To all appearances, social policy is following the old bureaucratic principle of cutting costs at the expense of the most vulnerable. Nevertheless, the results for 2005 are expected to show a significant rise in state spending: up to 15% of GDP, according to the budget. This issue was the cause of a dramatic argument between Andrei Illarionov, who pointed out the danger of this trend at a Cabinet meeting on April 21, and Prime Minister Mikhail Fradkov, who accused Illarionov of using incorrect data.

All of Putin’s budgets, including the plans for the next three years, are characterized by the growth of military and social spending – inevitably drawing approval from patriotic and left-wing voters. And the consequences of this, oddly enough, are apparent in the text of this year’s presidential address. It includes the objective of raising state-sector wages by 50%, in real terms, over the next three years. The Kremlin has already calculated (and the Finance Ministry has agreed) that this entails doubling nominal state-sector wages. Futher on in the presidential address, compound interest calculations are cited as showing that average annual inflation over the next three years will be 10%. The Finance Ministry forecasts that consumer prices will rise by around 10% in 2005, slowing to 6% by 2008. Of course, inflation figures might have been rounded off in the case of state-sector wages, but it’s still a curious admission to make. If we recall that the federal budget’s initial inflation forecast for 2005 was only 8.5%, then it appears the president has essentially acknowledged that the government and the Central Bank have lost the battle against inflation.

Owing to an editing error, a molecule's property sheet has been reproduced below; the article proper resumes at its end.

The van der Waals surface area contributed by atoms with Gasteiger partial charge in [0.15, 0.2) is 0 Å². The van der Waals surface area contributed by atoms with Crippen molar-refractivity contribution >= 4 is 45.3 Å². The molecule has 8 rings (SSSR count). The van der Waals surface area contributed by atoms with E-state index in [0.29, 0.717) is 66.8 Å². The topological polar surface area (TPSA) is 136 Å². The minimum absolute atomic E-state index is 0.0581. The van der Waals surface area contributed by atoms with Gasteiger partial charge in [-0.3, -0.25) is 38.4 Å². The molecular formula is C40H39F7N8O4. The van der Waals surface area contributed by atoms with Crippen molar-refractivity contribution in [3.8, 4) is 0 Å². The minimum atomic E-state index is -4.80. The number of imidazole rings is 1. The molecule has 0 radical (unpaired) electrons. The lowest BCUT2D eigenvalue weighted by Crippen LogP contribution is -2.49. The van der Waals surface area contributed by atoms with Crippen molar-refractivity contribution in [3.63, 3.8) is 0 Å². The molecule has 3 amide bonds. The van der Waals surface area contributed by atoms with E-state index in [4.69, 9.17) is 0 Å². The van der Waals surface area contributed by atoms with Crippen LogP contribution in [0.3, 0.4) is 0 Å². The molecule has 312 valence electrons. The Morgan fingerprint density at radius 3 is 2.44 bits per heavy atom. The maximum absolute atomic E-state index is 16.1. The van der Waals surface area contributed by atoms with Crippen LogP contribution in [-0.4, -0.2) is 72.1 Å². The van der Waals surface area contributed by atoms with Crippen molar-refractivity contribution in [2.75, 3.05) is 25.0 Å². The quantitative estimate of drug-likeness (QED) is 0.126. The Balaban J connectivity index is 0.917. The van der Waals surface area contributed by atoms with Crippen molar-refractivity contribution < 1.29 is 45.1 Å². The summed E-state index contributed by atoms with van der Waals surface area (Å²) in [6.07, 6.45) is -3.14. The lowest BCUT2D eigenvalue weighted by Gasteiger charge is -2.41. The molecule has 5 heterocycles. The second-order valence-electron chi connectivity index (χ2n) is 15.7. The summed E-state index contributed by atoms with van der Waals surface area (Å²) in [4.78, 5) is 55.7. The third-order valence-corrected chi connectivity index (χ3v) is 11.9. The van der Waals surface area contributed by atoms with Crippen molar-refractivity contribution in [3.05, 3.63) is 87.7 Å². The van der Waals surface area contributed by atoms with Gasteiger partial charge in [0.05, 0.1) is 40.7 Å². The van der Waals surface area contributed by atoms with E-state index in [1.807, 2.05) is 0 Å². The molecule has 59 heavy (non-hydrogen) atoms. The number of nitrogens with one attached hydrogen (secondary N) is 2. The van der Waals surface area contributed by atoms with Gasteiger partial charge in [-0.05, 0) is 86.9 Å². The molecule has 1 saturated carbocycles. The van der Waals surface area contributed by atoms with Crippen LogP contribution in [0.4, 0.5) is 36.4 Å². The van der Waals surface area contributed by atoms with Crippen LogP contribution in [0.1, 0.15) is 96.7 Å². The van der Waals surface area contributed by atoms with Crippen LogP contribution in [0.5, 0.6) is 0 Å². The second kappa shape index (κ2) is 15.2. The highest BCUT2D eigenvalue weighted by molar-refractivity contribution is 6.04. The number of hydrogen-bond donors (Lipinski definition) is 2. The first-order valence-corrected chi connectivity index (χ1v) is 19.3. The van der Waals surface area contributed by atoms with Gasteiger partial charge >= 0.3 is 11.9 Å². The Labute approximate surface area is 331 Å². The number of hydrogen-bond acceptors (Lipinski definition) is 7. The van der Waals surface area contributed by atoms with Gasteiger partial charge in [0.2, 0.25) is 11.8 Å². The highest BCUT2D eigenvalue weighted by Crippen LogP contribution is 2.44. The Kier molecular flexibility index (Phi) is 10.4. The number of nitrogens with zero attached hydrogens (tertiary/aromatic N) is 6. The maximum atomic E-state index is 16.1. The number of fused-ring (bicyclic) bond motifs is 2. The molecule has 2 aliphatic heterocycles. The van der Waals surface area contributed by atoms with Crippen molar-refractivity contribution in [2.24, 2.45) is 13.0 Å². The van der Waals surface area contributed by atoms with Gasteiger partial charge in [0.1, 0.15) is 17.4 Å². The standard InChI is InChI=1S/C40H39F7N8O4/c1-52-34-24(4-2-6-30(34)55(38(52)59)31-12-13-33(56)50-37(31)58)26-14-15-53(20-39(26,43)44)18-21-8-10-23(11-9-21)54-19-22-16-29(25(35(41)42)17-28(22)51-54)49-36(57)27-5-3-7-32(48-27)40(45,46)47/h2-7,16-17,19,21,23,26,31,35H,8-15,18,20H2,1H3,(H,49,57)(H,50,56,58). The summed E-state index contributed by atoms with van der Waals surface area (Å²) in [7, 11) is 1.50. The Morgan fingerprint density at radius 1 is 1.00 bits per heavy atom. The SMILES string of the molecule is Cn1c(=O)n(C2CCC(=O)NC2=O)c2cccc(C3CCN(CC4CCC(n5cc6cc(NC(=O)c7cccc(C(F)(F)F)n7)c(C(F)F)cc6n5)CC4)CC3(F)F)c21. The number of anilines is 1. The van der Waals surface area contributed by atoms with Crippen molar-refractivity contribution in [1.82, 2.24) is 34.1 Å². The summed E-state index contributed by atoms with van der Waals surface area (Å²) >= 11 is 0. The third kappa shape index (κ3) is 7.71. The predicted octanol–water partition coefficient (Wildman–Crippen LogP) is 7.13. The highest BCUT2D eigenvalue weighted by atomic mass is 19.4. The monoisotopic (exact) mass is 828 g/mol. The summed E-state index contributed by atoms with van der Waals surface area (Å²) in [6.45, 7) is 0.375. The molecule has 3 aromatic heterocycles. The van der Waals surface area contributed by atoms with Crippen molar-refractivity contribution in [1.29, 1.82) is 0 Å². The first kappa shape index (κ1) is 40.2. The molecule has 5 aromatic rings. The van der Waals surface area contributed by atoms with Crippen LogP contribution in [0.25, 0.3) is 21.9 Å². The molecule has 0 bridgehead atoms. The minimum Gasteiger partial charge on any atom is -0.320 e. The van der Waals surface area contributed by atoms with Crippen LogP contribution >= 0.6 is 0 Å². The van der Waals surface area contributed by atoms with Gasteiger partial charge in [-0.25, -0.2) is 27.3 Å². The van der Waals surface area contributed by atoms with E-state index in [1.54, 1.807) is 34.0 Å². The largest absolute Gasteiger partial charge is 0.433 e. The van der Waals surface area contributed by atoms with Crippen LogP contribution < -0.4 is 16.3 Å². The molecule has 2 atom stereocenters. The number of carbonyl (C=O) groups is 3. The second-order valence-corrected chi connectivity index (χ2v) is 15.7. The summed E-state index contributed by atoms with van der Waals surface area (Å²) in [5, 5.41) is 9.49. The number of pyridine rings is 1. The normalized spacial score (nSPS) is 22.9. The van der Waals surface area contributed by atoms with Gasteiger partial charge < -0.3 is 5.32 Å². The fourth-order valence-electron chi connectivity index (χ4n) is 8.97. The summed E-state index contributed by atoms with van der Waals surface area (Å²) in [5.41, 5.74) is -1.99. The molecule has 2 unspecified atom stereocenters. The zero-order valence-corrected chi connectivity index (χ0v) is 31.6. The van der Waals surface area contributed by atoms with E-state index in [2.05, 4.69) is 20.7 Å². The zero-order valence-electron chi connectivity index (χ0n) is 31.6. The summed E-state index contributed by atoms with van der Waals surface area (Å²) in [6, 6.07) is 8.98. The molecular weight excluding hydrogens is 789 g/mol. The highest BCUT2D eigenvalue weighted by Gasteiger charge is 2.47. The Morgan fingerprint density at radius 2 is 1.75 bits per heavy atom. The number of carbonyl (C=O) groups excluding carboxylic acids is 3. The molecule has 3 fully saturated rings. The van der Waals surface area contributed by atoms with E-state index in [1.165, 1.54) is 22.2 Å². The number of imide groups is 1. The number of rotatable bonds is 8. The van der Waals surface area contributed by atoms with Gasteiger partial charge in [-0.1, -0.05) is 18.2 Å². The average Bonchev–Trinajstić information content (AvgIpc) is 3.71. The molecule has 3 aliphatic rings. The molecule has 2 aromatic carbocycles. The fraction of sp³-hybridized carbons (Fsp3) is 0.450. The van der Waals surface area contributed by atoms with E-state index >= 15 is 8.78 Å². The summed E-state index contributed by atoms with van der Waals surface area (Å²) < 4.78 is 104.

In other words, Putin’s last budget (for 2006-08) is pro-inflationary. And that doesn’t bode anything good for state-sector workers or pensioners, or the economy as a whole. Unless inflation can be controlled (and the authorities have virtually admitted that it can’t be controlled), economic growth will continue to slow. This has already happened in March 2005: official statistics show that industrial output essentially stopped growing that month.

The conclusion is discouraging. Although he drew a lucky card in 2000 – the Russian economy’s entry pass to the zone of growth and unprecedentedly favorable export conditions – Putin has failed to take full advantage of this. Over the past five years, the economy still hasn’t undergone the restructuring required to offer some hope of a cure for the “Dutch disease” – that is, expanding the foundations of economic growth beyond oil export revenues. Hence, even the budget achievements of 2000-02 could end up being negated. And the presidential election of 2008 might take place against a very different economic backdrop from the elections of 2000 and 2004.